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The Greening of China
Jamais Cascio, 11 Nov 05

chinasolargansu.jpgAs China goes, so goes the future.

A successful bright green world requires a green China. A China that continues to spew tons of coal smoke into the air, tear up the landscape for dams and minerals, and push the adoption of the automobile as a "pillar industry" is a China that could drive the world past the environmental tipping point, regardless of the efforts of the rest of the planet. A year or two ago, the likelihood of Chinese leaders seeing this disaster unfolding and changing direction in time seemed slim. Now, we may well see a glimmer of hope.

The last month or so brought us a bonanza of reports about the new choices the Chinese leadership is making regarding the environment. Some are doubtlessly motivated by wanting to look good for the 2008 Olympics. But many of the proposals look to be the kinds of steps necessary for China to head off further environmental disaster -- big, risky steps, with the possibility of significant benefit should they succeed.

Hit the extended entry for links and discussion.

Shanghai: 100,000 Solar Roofs

California's Million Solar Roof initiative may have been put on hold, but Shanghai's more modest Hundred Thousand Solar Roof project is well underway. Xinhau News, as translated by the Worldwatch Institute, claims that putting photovoltaic solar panels on 100,000 of Shanghai's six million roofs will generate 430 million kilowatt-hours annually, roughly equivalent to the amount of power used by the whole city in... two days. Nonetheless, this will reduce coal use by 20,000 tons and CO2 output by 40,000 tons.

This points to the importance of a mix of renewable energy sources and increased efficiency of use in a transition away from carbon-intensive energy production. Even if all six million Shanghai roofs were covered in solar panels, that would only amount to about four months worth of power -- impressive, but still not enough. Hopefully, Shanghai as a whole will be taking a lesson from the Dongtan carbon-neutral expansion to the city now being built.

Green GDP

Beijing's mandate over the last couple of decades can be summed up in one word: growth. Regional leaders, once evaluated solely on party loyalty, became accountable for rapid increases in GDP, leading inexorably to environmental disaster. In early 2004, President Hu Jintao suggested that a more "scientific concept of development" would be a good idea; in early 2005, ten regions, including Beijing, began a test program to measure the environmental costs of GDP growth. None other than Pan Yue led the charge -- which is now about to rolled out nation-wide. The leadership decided on a process that calculates the "Green GDP" by subtracting the costs of natural resources and pollution from the standard GDP value. The greater the waste of resources or production of pollution, the worse the result -- for the GDP and for the regional leaders.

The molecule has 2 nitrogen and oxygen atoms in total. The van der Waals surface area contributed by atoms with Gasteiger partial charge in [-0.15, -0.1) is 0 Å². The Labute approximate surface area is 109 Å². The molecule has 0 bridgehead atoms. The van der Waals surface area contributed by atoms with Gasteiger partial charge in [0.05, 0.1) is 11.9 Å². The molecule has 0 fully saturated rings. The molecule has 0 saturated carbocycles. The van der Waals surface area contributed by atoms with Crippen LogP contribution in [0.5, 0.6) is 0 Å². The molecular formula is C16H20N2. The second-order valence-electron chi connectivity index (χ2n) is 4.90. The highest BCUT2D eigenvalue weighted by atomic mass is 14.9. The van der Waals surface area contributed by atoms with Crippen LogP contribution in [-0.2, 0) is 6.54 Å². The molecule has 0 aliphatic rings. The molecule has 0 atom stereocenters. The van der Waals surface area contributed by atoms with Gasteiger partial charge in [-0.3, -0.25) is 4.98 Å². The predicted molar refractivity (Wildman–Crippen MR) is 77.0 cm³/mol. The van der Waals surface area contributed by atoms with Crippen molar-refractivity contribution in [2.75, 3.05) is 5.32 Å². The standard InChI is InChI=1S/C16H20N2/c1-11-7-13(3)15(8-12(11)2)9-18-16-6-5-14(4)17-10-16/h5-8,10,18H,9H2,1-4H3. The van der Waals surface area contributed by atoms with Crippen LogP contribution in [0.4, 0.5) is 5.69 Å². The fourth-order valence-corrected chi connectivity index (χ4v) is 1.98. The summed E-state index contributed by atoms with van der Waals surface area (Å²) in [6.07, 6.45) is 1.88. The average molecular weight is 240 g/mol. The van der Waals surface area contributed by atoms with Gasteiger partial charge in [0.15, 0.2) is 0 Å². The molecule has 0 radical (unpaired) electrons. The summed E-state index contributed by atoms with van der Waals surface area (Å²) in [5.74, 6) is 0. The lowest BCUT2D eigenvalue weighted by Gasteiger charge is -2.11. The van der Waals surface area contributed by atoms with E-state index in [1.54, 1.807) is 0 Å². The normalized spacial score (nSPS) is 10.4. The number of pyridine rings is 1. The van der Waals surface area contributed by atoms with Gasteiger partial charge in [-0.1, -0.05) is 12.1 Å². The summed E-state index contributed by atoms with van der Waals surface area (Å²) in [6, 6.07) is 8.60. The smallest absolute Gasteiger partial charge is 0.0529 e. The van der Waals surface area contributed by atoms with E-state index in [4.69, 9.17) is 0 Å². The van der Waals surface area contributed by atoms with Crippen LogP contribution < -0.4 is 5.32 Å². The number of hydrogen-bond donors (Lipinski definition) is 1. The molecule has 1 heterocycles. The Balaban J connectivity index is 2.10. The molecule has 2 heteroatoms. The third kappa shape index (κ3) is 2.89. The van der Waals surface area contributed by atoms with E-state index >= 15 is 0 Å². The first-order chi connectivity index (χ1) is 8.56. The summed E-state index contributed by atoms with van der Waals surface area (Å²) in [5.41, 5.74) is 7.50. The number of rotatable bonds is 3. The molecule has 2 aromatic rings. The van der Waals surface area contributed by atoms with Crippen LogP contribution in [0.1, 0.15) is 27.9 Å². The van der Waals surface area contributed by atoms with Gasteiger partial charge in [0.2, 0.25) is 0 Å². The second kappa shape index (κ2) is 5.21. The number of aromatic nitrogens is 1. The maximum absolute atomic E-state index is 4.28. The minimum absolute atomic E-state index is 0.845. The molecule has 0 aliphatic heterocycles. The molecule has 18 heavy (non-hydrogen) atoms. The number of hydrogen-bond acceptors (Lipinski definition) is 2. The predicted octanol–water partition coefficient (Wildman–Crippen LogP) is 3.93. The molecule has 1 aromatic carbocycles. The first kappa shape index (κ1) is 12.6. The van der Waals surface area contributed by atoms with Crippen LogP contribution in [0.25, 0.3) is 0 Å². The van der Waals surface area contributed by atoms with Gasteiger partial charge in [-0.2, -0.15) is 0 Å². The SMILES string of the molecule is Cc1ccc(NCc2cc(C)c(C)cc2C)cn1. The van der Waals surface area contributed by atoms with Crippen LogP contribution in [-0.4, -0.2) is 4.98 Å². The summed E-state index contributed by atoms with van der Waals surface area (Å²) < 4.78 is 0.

Criticism of the idea takes two major forms. The first, as shown in this Economist article from late October, is that figuring out precise numbers for the costs of resource waste and pollution is tricky, and prone to manipulation and fraud. The second, as discussed in this piece from the Asia Times from last week, centers on the difficulty of maintaining growth while trying to reduce or eliminate waste and pollution.

Of the two, the question of accurate and reliable measurement of costs seems the greater issue. Although there are various proposals for accounting for environmental loss as part of GDP, even green economists disagree about the details. A system with fuzzy metrics and difficult-to-confirm measurements is one just begging to be cheated. Still, it's likely that even a semi-effective system of green accounting would be better than none at all, at least under the Chinese state-capitalist economic model. It's possible -- although by no means assured -- that having an active Green GDP program will allow those running the project to fine-tune the system, learning from early mistakes.